5 Reasons to Read ‘Embers of War’ by Gareth L. Powell

Books Entertainment Reviews

My book review backlog is building ever greater. One series of books I have been reading, that I really must tell you about, is Embers of War by Gareth L. Powell. So far there are just two books, Embers of War and Fleet of Knives—both space opera of the highest order. There’s a great mix of exploration, politics, and action, similar to that of Long Way to a Small Angry planet by Becky Chambers.

Here are five reasons why you should read Embers of War. But don’t just take my word for it; Embers of War recently won a BSFA award for best novel!

1. Great Characters

The ensemble cast of humans and aliens in Embers of War is excellent: flawed, irritating, heroic, selfless, selfish, and a whole lot more. These books work because of the interplay between the characters. Powell uses multiple first-person perspectives, which is a very interesting device. Each of the voices is rich and strong, and I never felt I wanted one point of view more than another. 

One narrator’s account, given by an alien ship’s engineer, Nod, is stark and curiously beautiful. Nod is a “Druff,” and his world view (and that of his kin) is the cement that holds the other stories together, particularly in Fleet of Knives.

2. Sentient Spaceships

The other awesome characters in the novels are the spaceships. Sentient and grown from the stem cells of deceased humans, the spaceships in the book are incredibly well-realized. Much of the novel’s excellence hinges on the ships’ personalities and the interplay with their human crew.

3. Cracking Suspense

There is mystery and skulduggery across these books. Powell knows exactly how to ramp up the tension, relax it a little, then pile it back on for greater effect. I read these books late into the night, desperate to find out what would happen next.

Embers of War (Fleet of Knives)

4. It’s Thoughtful

The books are set after a cataclysmic interplanetary war. The prologue of Embers of War describes an act of breathtaking destruction, one which brings to an end a huge conflict. Justified or war crime? Tensions between the novels’ factions are strong, with the threat of death and war looming. The books meditate on the notion of war, justice, and peacekeeping—the weariness of living in a constant state of threat. Like most good science fiction, it’s possible to see real-world parallels in the story’s overarching themes.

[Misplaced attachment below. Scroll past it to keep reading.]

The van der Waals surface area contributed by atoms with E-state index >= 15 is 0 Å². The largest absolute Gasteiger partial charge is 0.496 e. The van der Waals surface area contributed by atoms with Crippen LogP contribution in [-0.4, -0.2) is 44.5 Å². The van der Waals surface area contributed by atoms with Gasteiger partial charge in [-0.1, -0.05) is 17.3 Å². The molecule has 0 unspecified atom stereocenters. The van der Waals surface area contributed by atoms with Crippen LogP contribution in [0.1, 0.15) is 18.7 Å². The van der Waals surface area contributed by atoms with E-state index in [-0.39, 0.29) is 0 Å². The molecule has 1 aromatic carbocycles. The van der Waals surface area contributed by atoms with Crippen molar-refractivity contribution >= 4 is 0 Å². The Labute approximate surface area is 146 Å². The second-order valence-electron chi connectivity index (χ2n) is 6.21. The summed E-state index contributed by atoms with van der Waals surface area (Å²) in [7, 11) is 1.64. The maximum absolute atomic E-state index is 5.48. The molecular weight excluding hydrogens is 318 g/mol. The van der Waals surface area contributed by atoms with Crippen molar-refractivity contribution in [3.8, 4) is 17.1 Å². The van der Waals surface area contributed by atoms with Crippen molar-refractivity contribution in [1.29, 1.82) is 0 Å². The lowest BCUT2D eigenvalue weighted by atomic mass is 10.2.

5. It’s Moving

Powell is a brutal author. He makes you care for his creations, but he’s happy to leave you crushed by taking them out. His dialogue and interplay not only make you care for the characters as individuals but also the effect their removal/death/treachery has on the other characters too. You grieve for their loss; that’s a testament to Powell’s excellent character writing.


Embers of War is top-notch space opera. I haven’t demolished two books so swiftly in for a very long time. Great characters resolving their journies against a politically charged backdrop make these novels addictive must-reads.

If you enjoyed this review, do check out my other “5 Reasons to Read reviews.” You may particularly enjoy The Stars Now Unclaimed by Drew Williams.

If you like to pick up a copy of the Embers of War novels, you can do so here in the US and here in the UK.

Disclosure: I received a copy of this book in order to write this review. 

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